Auckland Airport has become the first airport in New Zealand to gain international endorsement for the health and safety measures introduced during the COVID-19 pandemic.
Established this year by the Airports Council International in response to the COVID-19 outbreak, the Airport Health Accreditation programme assesses health procedures and processes put in place against global best practice.
General manager operations Anna Cassels-Brown says the ACI Airport Health Accreditation was important validation for the careful approach Auckland Airport had taken to protecting the health and welfare of staff, travellers and the wider public.
“We recognise the vital role airports have in managing the risks of COVID-19. We’ve worked really hard alongside airlines, government agencies and retailers to ensure people can feel confident there are protections in place to safeguard everyone’s health and wellbeing."
The comprehensive assessment process covers cleaning and disinfection, management of physical distancing, staff protection, physical layout, passenger communications and facilities.
“Health and safety are at the heart of airport operations, so incorporating the additional protections needed to reduce the risk of virus spread is another layer to maintaining our ongoing safe operation.”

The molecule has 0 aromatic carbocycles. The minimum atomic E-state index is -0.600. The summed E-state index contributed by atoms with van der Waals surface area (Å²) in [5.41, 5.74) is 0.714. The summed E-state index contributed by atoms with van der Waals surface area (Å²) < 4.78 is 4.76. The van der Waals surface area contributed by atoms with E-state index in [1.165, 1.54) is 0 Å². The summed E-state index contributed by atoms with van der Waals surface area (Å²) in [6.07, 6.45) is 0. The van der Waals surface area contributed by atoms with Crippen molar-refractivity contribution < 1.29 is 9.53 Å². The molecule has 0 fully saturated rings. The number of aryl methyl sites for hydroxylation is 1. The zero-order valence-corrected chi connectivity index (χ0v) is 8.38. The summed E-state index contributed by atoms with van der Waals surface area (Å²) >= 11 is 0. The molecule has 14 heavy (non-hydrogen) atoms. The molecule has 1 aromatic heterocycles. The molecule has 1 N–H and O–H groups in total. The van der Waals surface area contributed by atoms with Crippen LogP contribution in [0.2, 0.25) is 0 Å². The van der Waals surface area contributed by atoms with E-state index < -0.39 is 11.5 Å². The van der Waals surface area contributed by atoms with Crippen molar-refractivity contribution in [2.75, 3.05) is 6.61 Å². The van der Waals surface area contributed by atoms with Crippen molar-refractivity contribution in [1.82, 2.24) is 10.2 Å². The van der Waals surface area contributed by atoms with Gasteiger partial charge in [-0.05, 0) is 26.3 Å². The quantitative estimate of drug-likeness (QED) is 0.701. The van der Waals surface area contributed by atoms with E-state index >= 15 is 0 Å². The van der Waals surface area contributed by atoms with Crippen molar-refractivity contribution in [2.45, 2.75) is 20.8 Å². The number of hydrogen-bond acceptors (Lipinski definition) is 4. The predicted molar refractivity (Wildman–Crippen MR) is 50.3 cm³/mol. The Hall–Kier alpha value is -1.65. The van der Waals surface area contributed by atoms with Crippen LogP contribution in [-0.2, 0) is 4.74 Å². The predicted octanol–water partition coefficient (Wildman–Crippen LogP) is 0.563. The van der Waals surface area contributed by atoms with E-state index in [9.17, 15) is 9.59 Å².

“Air travel is a key driver for a global economic recovery from the impact of the COVID-19 pandemic and Auckland Airport’s achievement in being accredited through ACI’s Airport Health Accreditation programme will promote the harmonisation of health measures and facilitate the recovery of aviation," says ACI world director general Luis Felipe de Oliveira.
“This achievement demonstrates to passengers, staff, regulators, and governments that Auckland Airport is prioritising health and safety in a measurable, established manner while also validating their own measures and processes.”
Anna says the pandemic outbreak has required fast adaptation and innovation to ensure operations could safely continue through all alert levels and border restrictions.
“We have a critical part to play in protecting the health of New Zealanders as well as the safe connection of travellers – from Kiwis returning home or flying domestically to those transiting through to their final destination.
“Supporting the Government response, in particular the work of the Ministry of Health, has led us to make some significant operational changes.”
Auckland Airport has prepared to separate its international terminal into two self-contained zones: a Safe Travel area to be used exclusively by people travelling to and from countries with whom New Zealand has formed a safe travel bubble and a second completely self-contained zone, the Health Management area, to be used by travellers who are required to undergo either managed isolation or quarantine on arrival.
Already passengers transiting through Auckland Airport en route to other countries are restricted to a separate, self-contained transit lounge area within the international terminal, and must stay in that area until boarding their aircraft via a dedicated bus transfer service.
“We will continue to evolve our operational response to the pandemic, backed by the latest scientific and government advice, in order to carry on protecting our community from the risk of community spread,” says Anna.